California Highway One

San Simeon and Beyond
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After Piedras Blancas, the road calms down, crossing a low marine terrace above the rocky coastline. Beach lovers will want to stop at William Randolph Hearst Memorial State Beach. Everybodywill want to stop at the Hearst San Simeon State Historic Monument—Hearst Castle for short. This mansion cost ten million dollars, the same as the original cost for Highway One. The house has 165 rooms, including 31 bathrooms and two libraries plus many pools, terraces, covered walkways and practically any other architectural feature a fevered imagination with lots of dough could think of. And now there's even an Imax movie theater, so if the reality isn't exhilarating enough, you can go for the virtual. If you really want to spend time at the house, you can camp at San Simeon State Beach, which has more than 200 camp sites. Or you can just spend time at the beach—this is one of the great ones, a long lone stretch of sandy rock beach beneath wind-swept and grass-covered cliffs.

Cambria , three miles south of San Simeon Beach, is a pleasant town, a good place to grab a bite and a cappuccino. Take note of the Monterey Pine growing on the hillsides surrounding the town. This pine once grew all along the coast; there are now very few endemic stands, even though it is used as an ornamental all over the world.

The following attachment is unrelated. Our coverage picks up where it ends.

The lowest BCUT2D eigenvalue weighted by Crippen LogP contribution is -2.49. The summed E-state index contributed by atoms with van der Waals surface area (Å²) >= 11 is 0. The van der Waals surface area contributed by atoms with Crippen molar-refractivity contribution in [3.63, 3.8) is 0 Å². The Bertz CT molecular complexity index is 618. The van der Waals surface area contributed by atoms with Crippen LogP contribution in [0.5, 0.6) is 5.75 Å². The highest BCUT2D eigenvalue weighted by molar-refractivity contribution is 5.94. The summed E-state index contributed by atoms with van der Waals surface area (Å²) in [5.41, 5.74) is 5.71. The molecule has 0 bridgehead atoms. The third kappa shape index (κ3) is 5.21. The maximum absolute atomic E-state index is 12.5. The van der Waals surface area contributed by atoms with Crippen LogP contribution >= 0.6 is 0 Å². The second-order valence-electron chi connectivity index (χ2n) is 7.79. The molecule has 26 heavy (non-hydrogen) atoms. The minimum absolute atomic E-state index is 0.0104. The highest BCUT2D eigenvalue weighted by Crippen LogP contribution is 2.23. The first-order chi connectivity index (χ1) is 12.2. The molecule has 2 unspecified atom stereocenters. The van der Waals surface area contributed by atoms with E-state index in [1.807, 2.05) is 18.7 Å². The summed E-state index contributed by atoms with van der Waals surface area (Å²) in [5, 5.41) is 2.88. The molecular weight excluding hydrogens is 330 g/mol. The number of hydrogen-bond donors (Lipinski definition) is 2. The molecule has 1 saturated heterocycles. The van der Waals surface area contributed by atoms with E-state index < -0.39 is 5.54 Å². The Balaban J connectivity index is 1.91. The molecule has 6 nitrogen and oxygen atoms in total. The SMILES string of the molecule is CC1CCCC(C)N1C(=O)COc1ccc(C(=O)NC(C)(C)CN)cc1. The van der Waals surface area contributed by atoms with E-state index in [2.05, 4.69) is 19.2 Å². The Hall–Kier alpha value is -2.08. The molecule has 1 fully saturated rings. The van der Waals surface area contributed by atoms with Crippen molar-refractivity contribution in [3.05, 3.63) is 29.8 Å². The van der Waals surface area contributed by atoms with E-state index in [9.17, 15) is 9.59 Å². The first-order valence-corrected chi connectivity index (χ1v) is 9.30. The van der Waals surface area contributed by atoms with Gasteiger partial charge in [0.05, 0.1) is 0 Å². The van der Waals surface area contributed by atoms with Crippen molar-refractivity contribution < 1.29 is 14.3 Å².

Before joining four-lane Highway 101, the drive passes through the town of Morro Point, a place for nature lovers. Called the"Gibraltar of the Pacific," Morro Rock, a California Historical Landmark, is the residual core of an ancient volcano, and stands as a sentinel over the town. It was named in 1542 by Spanish explorer Juan Cabrillo, and was subsequently used as a landfall by Spanish galleons plying the coast. Even if you're not a self-professed birdwatcher, you'll get a kick out of the Morro Point and Morro Rock wildlife preserves. The bay and estuary provides prime habitat for about 250 species of birds, including the big guys: herons, egrets, and falcons. Some of the birds are resident, many migratory.

But aren't we all just travellin' through?

Published: 28 Apr 2002 | Last Updated: 15 Sep 2010
Details mentioned in this article were accurate at the time of publication


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